Difficult People

It would not be unusual to hear a grammar teacher (I know one personally) warn students not to rely on their ear in deciding whether a certain construction is correct. Between you and I is a famous example of this. A good number of people would say that phrase is grammatically correct, and a good number would as well (I hope) say no. At the level of grammar, the ear is merely recording what it hears, so we could say that it will be as grammatically correct as are the people it listens to. The ear can alert, certainly, but it cannot judge.

This injunction against the grammatical ear is ironic: it’s not that the ear as a faculty of perception is inferior; it’s actually too sophisticated an instrument to be deciding elemental points of grammar and logic. Things can sound right and be wrong, whether the standards of right and wrong are icily objective as in logic and math, or whether they are right for a time as in grammar and style. Take, for example, the notoriously confusing noun people. I heard someone say the other day, but people doesn’t believe that. His ear approved of that construction, and to compound the confusion, he was knowledgeable enough in English grammar to justify the clause: the noun people is singular in form and therefore requires the singular verb doesn’t. Good thought, wrong answer.

We know that nouns in English and elsewhere (though not everywhere) have a property called number. They are either singular when they refer to one thing, or plural when they refer to more than one. To mark the difference, we usually add the letter s to the singular, or we change the spelling of the singular in some other way. So, for example, the noun person is singular, and we form its plural simply by adding the letter s: persons. Our ear says, yes, of course, and we move merrily on. Until we come to the noun people. We could see that noun as singular (no letter s has been added), and so decide confidently to combine it with a singular verb to meet the regular grammatical obligation that subject and verb agree in number. My ear might start sending up the yellow flags, your ear, like the person I was speaking with, might not. So what to do? Acknowledge the alert and understand the grammar.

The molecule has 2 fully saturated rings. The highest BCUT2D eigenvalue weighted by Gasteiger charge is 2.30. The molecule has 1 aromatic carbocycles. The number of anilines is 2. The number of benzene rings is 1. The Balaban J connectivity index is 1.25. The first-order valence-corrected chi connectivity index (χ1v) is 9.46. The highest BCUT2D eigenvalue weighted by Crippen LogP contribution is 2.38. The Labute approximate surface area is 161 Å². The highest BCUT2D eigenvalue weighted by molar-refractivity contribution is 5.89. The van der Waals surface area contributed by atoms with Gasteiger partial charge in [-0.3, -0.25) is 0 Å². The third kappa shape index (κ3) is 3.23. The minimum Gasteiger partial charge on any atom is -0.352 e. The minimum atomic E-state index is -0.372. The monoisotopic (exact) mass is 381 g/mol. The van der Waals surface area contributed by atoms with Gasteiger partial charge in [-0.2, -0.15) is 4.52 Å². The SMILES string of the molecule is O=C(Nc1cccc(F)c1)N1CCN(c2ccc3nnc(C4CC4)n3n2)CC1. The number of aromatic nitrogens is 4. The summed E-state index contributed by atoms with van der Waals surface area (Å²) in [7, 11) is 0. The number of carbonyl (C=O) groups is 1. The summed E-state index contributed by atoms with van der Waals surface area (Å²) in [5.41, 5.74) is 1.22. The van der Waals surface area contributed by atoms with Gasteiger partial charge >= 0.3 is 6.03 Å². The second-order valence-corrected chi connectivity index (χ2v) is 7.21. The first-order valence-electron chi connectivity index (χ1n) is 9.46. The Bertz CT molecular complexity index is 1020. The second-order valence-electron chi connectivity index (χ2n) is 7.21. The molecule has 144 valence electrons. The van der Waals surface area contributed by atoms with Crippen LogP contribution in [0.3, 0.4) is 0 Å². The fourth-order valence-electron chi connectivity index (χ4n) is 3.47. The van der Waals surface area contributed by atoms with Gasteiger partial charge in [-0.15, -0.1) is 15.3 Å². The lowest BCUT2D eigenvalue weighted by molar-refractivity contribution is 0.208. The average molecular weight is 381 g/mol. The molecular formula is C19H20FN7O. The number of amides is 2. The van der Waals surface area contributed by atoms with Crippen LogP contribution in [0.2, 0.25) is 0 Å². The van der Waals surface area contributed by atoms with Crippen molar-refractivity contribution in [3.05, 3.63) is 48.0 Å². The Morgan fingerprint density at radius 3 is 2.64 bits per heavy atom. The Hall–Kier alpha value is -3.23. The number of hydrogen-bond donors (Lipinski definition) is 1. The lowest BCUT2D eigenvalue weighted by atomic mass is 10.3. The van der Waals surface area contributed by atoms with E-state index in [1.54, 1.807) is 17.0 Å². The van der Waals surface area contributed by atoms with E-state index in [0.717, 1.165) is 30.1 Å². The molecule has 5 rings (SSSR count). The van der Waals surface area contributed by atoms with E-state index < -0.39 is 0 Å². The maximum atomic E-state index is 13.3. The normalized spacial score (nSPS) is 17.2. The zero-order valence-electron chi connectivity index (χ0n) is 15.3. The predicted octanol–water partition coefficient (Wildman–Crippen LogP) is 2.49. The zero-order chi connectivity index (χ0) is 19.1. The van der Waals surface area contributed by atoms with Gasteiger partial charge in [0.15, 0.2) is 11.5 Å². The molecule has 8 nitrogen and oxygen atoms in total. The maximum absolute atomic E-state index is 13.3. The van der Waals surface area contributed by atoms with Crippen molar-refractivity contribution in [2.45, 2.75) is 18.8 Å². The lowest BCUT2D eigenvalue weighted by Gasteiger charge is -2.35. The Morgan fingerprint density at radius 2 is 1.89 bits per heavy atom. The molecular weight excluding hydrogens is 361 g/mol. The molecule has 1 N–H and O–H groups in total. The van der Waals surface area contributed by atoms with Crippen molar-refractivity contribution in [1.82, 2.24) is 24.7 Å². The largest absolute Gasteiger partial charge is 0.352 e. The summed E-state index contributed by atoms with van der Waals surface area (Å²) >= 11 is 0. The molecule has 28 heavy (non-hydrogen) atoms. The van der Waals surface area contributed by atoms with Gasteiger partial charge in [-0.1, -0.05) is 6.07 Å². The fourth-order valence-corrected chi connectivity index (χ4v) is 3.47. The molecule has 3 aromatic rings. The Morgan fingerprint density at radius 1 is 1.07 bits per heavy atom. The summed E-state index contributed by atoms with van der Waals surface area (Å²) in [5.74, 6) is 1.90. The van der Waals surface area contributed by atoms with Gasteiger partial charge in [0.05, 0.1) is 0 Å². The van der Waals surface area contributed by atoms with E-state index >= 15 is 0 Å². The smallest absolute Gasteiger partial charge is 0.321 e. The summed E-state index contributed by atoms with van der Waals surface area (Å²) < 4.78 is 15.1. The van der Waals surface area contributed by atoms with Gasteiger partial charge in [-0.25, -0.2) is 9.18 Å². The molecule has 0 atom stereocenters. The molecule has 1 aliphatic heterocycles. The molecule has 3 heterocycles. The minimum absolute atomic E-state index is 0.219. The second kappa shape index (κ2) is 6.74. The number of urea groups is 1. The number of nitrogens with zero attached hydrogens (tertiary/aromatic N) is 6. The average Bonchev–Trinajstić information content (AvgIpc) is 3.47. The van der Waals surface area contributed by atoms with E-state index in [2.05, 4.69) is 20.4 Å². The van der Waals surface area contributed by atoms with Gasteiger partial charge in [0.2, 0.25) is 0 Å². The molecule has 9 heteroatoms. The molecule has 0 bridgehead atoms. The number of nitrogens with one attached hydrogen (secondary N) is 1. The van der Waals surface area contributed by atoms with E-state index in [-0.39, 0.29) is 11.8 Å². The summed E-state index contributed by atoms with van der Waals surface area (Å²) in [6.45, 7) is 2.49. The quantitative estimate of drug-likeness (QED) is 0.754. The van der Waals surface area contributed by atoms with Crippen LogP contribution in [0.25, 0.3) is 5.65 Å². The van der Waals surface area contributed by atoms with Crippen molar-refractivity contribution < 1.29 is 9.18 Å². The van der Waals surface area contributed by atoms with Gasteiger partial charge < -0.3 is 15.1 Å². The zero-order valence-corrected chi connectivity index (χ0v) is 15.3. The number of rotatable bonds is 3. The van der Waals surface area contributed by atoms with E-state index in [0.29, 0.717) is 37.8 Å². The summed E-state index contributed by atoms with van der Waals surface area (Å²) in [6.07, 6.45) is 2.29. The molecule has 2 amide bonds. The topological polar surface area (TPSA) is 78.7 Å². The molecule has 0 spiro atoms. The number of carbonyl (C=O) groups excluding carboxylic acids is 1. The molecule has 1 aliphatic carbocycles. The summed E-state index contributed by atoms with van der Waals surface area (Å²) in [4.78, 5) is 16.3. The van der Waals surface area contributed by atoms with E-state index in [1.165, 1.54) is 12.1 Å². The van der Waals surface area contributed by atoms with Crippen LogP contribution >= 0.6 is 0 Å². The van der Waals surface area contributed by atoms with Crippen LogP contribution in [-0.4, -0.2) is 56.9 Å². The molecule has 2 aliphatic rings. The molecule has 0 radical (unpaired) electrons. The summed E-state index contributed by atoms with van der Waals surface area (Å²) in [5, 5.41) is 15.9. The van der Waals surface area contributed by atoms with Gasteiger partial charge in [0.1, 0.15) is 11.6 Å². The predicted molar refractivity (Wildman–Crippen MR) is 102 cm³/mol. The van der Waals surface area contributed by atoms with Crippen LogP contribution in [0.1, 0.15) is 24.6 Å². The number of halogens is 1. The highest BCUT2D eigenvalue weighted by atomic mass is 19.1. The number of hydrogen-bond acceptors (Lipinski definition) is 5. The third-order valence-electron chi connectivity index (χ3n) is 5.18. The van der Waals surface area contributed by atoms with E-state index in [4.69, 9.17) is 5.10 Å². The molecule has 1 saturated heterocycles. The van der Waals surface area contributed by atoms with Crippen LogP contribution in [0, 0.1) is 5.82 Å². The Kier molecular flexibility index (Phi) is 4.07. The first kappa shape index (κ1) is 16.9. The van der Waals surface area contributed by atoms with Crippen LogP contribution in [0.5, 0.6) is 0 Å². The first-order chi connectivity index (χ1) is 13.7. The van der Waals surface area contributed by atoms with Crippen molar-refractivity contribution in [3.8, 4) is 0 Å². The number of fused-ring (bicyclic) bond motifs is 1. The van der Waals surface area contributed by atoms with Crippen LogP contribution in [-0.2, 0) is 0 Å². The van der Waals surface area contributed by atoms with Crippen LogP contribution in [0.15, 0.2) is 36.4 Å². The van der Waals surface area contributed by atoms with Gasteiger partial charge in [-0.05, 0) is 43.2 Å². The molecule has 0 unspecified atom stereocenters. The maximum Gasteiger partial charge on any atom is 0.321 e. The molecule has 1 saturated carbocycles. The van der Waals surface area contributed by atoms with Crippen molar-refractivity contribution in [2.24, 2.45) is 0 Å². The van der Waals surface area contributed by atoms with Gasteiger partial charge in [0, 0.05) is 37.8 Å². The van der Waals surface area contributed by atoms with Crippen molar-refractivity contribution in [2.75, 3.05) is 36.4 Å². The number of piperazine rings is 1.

The singular form of the noun people can serve as the plural of the noun person. We can speak equally of two persons in the kitchen or two people in the kitchen. This was not always so, but the standards of language are often a moving target (which is one of the reasons we keep reading: to see what better writers are doing). Here, the word people, meaning human beings, is singular in form but plural in meaning. And if that weren’t enough, the same word people in the same singular form is also used to mean a group of persons who share some cultural trait, for example, a language or set of customs. We can speak, for example, of the Americans, an English-speaking people. Here, the word people is a collective noun, singular in form but referring to a collection of similar units; and if we pluralize the collective noun people by adding an s, we multiply the collections: the continent includes many distinct peoples.

In matters of grammar, the ear serves best when it suggests we pause to consider what we’ve heard or read. Then we apply our skills of analysis and come to a reasoned decision. So where does the ear come into its own? In the subtle matters of rhetoric, where the standard is judged according to the effect we intend to have on a certain audience, not on a body of fairly consistent rules. Certainly the two spheres of grammar and rhetoric overlap, but it can help us tremendously to employ the right tool for the right job: our eyes and mind for the rational work of grammar; our ears and heart for the impression we wish to leave.


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